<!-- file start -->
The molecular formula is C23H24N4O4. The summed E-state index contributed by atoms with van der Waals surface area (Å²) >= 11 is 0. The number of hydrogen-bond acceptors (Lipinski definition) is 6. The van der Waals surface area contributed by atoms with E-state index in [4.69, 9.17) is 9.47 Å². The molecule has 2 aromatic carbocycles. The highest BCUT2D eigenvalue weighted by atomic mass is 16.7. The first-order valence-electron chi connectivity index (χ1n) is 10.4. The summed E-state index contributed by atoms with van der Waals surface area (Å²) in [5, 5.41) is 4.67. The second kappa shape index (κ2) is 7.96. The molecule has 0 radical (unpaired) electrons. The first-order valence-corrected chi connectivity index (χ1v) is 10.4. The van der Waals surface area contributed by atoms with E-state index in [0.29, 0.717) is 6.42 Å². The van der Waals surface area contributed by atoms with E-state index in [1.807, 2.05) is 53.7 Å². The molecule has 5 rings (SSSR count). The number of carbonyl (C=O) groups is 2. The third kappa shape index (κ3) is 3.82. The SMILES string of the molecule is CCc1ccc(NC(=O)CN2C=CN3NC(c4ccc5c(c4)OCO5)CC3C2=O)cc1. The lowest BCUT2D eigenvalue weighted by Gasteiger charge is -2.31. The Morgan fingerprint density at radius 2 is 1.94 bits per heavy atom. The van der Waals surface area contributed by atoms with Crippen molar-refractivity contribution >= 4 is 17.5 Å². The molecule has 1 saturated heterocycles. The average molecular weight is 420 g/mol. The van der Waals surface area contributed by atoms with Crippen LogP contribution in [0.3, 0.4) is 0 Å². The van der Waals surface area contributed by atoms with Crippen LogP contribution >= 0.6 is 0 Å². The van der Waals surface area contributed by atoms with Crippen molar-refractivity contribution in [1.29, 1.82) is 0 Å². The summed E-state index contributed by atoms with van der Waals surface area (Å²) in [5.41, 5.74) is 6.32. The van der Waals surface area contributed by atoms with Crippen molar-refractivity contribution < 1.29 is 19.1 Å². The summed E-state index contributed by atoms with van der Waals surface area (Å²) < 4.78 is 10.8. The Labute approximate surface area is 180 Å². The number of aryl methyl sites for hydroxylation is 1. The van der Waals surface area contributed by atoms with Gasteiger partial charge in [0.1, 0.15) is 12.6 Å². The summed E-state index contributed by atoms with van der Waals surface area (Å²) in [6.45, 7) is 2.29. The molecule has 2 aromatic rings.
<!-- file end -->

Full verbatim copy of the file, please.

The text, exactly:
The molecular formula is C23H24N4O4. The summed E-state index contributed by atoms with van der Waals surface area (Å²) >= 11 is 0. The number of hydrogen-bond acceptors (Lipinski definition) is 6. The van der Waals surface area contributed by atoms with E-state index in [4.69, 9.17) is 9.47 Å². The molecule has 2 aromatic carbocycles. The highest BCUT2D eigenvalue weighted by atomic mass is 16.7. The first-order valence-electron chi connectivity index (χ1n) is 10.4. The summed E-state index contributed by atoms with van der Waals surface area (Å²) in [5, 5.41) is 4.67. The second kappa shape index (κ2) is 7.96. The molecule has 0 radical (unpaired) electrons. The first-order valence-corrected chi connectivity index (χ1v) is 10.4. The van der Waals surface area contributed by atoms with E-state index in [0.29, 0.717) is 6.42 Å². The van der Waals surface area contributed by atoms with E-state index in [1.807, 2.05) is 53.7 Å². The molecule has 5 rings (SSSR count). The number of carbonyl (C=O) groups is 2. The third kappa shape index (κ3) is 3.82. The SMILES string of the molecule is CCc1ccc(NC(=O)CN2C=CN3NC(c4ccc5c(c4)OCO5)CC3C2=O)cc1. The lowest BCUT2D eigenvalue weighted by Gasteiger charge is -2.31. The Morgan fingerprint density at radius 2 is 1.94 bits per heavy atom. The van der Waals surface area contributed by atoms with Crippen molar-refractivity contribution >= 4 is 17.5 Å². The molecule has 1 saturated heterocycles. The average molecular weight is 420 g/mol. The van der Waals surface area contributed by atoms with Crippen LogP contribution in [0.3, 0.4) is 0 Å². The van der Waals surface area contributed by atoms with Crippen LogP contribution >= 0.6 is 0 Å². The van der Waals surface area contributed by atoms with Crippen molar-refractivity contribution in [1.29, 1.82) is 0 Å². The summed E-state index contributed by atoms with van der Waals surface area (Å²) in [5.41, 5.74) is 6.32. The van der Waals surface area contributed by atoms with Crippen molar-refractivity contribution < 1.29 is 19.1 Å². The summed E-state index contributed by atoms with van der Waals surface area (Å²) < 4.78 is 10.8. The Labute approximate surface area is 180 Å². The number of aryl methyl sites for hydroxylation is 1. The van der Waals surface area contributed by atoms with Gasteiger partial charge in [0.1, 0.15) is 12.6 Å². The summed E-state index contributed by atoms with van der Waals surface area (Å²) in [6.45, 7) is 2.29. The molecule has 2 aromatic rings.